February/March 2003
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The beer landscape has enjoyed many changes for the better in the 15 years that the Celebrator Beer News has been on the scene.

February/March 2003 Cover

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Oregon Trail

by Michael Rasmussen

     There I was at Higgins, spending my paycheck from the Celebrator Beer News. Again. Warren Steenson, aka Higgins' beer sommelier extraordinaire, came by the bar to pick up a drink order for a table. I asked him for a suggestion on my next beer. He surveyed my food and verified that the pint before me was a Vinter Varmer from Laurelwood, one of a half-dozen craft-beer taps at Higgins. In short order he returned with a bottle of Trappist beer from a previously unheard of monastery.

[an error occurred while processing this directive]"We just got this in. Tell me what you think," he said before returning to waiting tables. Later on we discussed the beer, under consideration to be included with the scores of other bottled offerings on the restaurant's beer menu. Warren was disappointed by the beer's lack of strong, unique character -- the kind of character you find in Chimay and Orval beers. I was happy with the very good, straight-ahead saison in the bottle.
Wait a minute. Beer sommelier? Scores of bottled offerings on a beer menu? A restaurant with a half-dozen craft beers on tap? A waiter who can knowledgeably discuss the differences in character among Belgian ales? A beer newspaper? Someone getting paid to write about beer? What is this world coming to?
Thankfully, the beer landscape has enjoyed many changes for the better in the 15 years that the Celebrator Beer News has been on the scene. You'll enjoy reminiscing as you read this issue cover to cover. Before you read more of this article, take a moment to reflect on the bounty you find on a beer hunt. Think about the almost overwhelming number of choices you have, from the full aisle of craft beers in the grocery store to the presence of at least a couple of craft beers available at any restaurant that serves beer. Think about how you can look forward to a cooler full of new tastes every quarter as breweries release their seasonal brews. Get good and comfortable in these thoughts, because you're about to be reminded of what it was like 15 years ago.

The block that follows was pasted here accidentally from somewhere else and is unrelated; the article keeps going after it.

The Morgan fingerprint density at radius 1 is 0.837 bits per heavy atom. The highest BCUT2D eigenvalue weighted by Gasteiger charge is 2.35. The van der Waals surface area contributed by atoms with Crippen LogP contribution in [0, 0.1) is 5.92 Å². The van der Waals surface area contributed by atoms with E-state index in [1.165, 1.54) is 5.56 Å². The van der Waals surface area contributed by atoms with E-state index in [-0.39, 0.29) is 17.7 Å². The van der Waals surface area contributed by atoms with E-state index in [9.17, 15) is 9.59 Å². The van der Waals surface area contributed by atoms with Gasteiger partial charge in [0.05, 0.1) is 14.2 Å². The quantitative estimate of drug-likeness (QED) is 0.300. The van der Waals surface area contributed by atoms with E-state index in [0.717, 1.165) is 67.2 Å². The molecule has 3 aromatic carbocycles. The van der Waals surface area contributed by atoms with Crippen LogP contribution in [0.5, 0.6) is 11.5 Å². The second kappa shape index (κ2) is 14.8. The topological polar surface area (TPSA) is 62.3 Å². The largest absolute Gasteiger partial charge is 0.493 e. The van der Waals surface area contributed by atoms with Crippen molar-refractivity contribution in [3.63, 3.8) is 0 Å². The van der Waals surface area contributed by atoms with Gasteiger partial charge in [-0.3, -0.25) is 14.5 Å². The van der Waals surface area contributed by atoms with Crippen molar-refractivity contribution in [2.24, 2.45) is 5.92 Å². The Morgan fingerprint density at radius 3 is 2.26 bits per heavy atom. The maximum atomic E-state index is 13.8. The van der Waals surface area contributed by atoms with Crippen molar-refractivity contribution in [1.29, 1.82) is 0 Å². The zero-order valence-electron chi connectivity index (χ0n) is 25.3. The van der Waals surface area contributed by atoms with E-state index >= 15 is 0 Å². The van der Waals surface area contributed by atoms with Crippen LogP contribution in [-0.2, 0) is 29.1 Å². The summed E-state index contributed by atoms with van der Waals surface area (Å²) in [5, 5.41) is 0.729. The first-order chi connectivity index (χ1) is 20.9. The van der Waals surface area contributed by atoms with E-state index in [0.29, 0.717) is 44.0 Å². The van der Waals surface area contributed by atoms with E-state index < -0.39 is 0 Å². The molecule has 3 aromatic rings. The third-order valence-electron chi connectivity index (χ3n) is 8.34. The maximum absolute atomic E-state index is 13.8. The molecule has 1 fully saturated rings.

A beer newspaper? Ha! Fred Eckhardt was struggling to find enough good beer to describe in his regular column in The Oregonian, Portland's daily newspaper. Fortunately, he could talk about a pair of brothers, the Widmer boys. They were driving around in a 1970 Datsun pickup delivering their beer (or bier!) to the few places open-minded enough to take it. Fortunately, pub pioneer Carl Simpson was serving up hefeweizen in special glasses in his Dublin Pub on Belmont Street. The mighty McMenamins' empire was still a handful of little pubs. One of them had a brewer named John Harris, who was culturing yeasts up out of bottles and inventing beers like Hammerhead. Up the Columbia River in Hood River, funds from the Oregon lottery were betting that Full Sail would succeed and bring employment to the little town.
Microbreweries, as we called them then, were getting respectable enough that the Audubon Society turned to one for a fund-raiser. BridgePort, funded by the Ponzi family's wine business, decided to create a special beer for the event: Blue Heron Ale was born. The Horse Brass Pub and McCormick & Schmick's restaurants were demonstrating the benefits of multi-tap establishments. Back in 1987, that was about it for the beer world we know.
"Wait a minute!" you cry, "What about Deschutes? What about Rogue?" They were still gleams in their founders' eyes. Both opened in 1988. John Maier, fresh out of the Siebel Institute, was in Juneau at Alaskan Brewing. Many of our brewers of today were still in high school. Christian Ettinger was still a long way from graduation. Van Havig, who cooked up a killer Merry Prankster for Rock Bottom last year, was a high school senior. Alan Sprints, with no idea of being a brewer, owning a brewery or enjoying cult status for Hair of the Dog, worked in surplus management for Hughes Aircraft and dreamed of attending chef's school. Mount Hood Brewing was not quite five years from being founded. Eugene wouldn't be graced with the likes of Steelhead until 1991.
Apart from the breweries there was this strange little event, the Oregon Brewers Festival. It had returned for a second year and was surprised a second time by the number of people who showed up. The Oregon Brewers Guild? The brewers would not found that organization until 1992. Current director and lifelong beer evangelist Jim Parker was a staff writer for the Contra Costa Times. He wasn't dreaming of the pub he would own or the beers he would brew.
What about you? Were you, like this author, boiling extract in a spaghetti pot on the kitchen stove? Were you reassuring your mom, "No, the bottles won't blow up like they did for Dad. No, Mom, it's not possible for it to spoil and poison me"? Were you eagerly going to specialty stores to see if there was a new beer you hadn't tried? Were you even old enough to drink? The last 15 years have greatly enriched our world of beer. Take some extra satisfaction in that next pint and raise a toast to the community of good beer people who made it possible.

Michael Rasmussen is an award-winning homebrewer and beer enthusiast living in Portland, Ore.

Copyright 2003, Celebrator No material herein may be reprinted without permission of the Celebrator Distributed On the W3 For personal, non-commercial enjoyment and use only. Cheers!

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